“I was just in denial that I would have to be on Channel 8 for a while. I was waiting for the day when the management realised that I sucked and I was waiting for them to put me back on Channel 5.
“But that clearly didn’t happen. It was only when I finally decided to accept the reality that I thought, ‘Okay then, if I’m going to do this, then I’d better do a good job’. After that, I learnt to appreciate the language and saw how beautifully concise it can be.”
He got a dubbing artist friend to read out his lines and record them so that he could play the recording and learn from it. On top of adding hanyu pinyin to scripts to help him with pronunciation, he made notations of the complex Chinese idioms and proverbs to better understand their nuances.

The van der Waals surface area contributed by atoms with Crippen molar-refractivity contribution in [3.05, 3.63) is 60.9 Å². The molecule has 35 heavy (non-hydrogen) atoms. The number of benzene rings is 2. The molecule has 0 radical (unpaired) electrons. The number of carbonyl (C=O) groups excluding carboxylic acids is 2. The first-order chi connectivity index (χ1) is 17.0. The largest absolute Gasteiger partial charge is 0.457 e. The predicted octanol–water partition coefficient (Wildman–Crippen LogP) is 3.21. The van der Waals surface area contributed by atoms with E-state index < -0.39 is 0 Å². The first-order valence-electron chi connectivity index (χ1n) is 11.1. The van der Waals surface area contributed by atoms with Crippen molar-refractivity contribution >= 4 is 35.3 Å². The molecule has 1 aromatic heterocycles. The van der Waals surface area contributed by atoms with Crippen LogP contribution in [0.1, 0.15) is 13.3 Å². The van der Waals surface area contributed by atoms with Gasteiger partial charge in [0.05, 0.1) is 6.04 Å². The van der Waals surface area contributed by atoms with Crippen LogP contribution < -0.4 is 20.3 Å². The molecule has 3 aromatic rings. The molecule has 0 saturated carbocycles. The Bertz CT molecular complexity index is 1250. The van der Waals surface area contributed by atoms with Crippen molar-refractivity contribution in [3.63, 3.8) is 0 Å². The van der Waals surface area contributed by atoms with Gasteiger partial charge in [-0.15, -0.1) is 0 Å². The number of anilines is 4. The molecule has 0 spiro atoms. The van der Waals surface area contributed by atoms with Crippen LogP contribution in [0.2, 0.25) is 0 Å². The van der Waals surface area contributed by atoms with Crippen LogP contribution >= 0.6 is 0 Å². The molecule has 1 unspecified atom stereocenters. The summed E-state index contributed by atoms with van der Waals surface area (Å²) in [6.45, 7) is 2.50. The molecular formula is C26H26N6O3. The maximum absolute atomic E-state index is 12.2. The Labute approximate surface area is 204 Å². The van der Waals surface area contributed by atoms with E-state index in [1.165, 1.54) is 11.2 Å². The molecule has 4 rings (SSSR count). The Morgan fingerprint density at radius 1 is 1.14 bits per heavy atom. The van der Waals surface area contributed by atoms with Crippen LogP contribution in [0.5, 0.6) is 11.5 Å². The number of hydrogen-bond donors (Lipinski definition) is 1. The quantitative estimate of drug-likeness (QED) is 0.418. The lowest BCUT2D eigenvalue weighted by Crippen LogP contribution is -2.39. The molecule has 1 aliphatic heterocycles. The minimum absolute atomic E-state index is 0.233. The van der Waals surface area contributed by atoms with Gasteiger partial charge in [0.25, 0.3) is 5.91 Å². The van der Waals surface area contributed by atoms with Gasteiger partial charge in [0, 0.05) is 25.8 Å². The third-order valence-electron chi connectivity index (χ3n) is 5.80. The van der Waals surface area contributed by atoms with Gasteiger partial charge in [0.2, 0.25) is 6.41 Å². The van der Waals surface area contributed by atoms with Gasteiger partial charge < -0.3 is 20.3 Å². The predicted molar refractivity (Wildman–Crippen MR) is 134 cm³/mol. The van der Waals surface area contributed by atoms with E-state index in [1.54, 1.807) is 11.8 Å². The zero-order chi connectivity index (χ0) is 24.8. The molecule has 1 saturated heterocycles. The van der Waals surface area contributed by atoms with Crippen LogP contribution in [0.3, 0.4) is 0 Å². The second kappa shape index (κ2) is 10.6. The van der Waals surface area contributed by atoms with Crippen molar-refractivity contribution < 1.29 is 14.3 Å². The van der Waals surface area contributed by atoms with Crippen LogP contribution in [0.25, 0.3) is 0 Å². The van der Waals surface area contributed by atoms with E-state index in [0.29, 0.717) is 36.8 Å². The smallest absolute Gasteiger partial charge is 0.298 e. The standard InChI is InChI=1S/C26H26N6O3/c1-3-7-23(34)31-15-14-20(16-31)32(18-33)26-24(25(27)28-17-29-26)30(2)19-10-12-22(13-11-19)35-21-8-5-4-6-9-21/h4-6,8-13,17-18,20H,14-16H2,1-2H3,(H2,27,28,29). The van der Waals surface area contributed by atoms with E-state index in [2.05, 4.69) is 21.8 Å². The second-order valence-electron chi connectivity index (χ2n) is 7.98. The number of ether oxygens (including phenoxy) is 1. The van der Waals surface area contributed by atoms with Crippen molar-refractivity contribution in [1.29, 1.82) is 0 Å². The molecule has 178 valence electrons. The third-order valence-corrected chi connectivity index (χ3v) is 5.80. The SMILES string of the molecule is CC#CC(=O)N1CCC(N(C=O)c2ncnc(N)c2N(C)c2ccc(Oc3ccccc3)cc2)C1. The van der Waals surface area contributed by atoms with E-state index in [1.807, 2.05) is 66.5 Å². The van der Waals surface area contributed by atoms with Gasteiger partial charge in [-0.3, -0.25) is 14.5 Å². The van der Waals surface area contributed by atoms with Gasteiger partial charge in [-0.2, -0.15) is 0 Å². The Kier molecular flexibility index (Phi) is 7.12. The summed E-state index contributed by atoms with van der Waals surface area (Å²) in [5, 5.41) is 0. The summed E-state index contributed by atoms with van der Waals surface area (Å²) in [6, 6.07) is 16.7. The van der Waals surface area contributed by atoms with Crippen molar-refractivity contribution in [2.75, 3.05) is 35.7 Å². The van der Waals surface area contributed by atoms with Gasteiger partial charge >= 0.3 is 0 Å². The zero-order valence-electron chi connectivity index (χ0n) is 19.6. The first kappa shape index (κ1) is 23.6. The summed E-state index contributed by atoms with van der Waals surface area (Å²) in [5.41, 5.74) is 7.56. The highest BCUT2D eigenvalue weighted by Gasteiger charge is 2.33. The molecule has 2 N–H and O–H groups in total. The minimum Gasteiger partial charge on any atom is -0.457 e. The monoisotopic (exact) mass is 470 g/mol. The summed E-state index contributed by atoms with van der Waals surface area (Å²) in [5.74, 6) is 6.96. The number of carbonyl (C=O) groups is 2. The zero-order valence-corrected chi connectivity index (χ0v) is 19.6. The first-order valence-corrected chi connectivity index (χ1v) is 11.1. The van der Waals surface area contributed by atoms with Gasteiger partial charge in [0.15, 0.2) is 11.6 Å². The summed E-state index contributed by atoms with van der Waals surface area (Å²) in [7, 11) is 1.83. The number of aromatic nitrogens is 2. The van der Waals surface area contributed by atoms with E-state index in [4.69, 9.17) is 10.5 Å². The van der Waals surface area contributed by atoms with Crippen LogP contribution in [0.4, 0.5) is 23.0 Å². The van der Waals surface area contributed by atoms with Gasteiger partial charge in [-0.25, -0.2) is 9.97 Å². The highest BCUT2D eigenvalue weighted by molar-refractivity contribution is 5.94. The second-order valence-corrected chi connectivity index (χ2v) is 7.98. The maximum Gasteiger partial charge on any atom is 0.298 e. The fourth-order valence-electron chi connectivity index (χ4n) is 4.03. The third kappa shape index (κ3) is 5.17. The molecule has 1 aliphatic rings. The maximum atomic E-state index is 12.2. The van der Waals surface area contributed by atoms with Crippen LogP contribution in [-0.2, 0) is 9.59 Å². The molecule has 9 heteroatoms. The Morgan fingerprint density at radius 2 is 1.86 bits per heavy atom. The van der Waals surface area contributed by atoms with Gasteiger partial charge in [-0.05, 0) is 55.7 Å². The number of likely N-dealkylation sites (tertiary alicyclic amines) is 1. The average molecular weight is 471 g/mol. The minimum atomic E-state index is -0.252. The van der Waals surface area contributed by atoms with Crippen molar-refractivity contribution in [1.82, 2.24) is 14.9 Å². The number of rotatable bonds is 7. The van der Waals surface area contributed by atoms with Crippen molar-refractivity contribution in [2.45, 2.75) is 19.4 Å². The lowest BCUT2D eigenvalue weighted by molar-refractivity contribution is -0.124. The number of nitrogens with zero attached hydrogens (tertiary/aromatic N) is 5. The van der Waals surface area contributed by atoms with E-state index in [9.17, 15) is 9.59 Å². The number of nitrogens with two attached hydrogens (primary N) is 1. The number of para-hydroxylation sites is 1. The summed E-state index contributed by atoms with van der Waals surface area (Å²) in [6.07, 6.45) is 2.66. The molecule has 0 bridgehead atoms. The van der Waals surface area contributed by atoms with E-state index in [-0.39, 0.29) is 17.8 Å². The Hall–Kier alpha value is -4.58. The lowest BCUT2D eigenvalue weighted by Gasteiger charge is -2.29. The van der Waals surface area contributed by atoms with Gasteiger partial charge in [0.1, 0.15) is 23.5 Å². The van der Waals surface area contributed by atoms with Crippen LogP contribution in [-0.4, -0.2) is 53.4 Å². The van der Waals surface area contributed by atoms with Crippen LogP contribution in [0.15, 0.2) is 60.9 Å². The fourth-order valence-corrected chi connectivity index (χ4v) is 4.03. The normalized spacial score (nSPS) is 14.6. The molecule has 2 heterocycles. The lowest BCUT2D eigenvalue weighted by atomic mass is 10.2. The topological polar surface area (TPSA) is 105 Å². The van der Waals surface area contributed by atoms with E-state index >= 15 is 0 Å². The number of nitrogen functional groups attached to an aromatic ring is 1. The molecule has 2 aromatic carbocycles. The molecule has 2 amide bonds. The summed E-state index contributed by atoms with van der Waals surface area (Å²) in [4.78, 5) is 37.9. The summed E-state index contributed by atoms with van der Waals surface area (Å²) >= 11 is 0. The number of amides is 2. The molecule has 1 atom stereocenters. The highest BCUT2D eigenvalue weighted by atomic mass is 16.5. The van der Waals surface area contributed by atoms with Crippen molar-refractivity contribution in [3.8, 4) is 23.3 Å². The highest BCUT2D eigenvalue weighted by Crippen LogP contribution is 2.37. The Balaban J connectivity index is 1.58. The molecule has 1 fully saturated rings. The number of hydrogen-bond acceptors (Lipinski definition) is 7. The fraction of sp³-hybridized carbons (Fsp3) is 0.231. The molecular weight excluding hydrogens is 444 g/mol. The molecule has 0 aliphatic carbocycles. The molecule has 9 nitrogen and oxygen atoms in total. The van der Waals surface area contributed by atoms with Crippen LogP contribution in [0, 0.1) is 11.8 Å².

These efforts have paid off as his performances on Channel 8 started to get audiences to sit up. His role as an unhappy husband in the blockbuster drama The Little Nyonya (2008), in particular, was much lauded, and earned him a Best Actor nomination at the Asian Television Awards on top of the Star Awards nod.
In 2012, he also won a Star Awards prize for being among the Top 10 Most Popular Male Artistes at the station.
After the interview, while he is giving this reporter a lift in his Land Rover, a casual conversation between him and his manager shows just how serious he is about perfecting his Mandarin.
His car radio had been switched on to a Mandarin station, which surprised his manager. He then tells her: “I like to listen to this station because there is a lot of talking involved. I can pick up the way they speak and pronounce certain Mandarin terms and sound more natural in my roles.”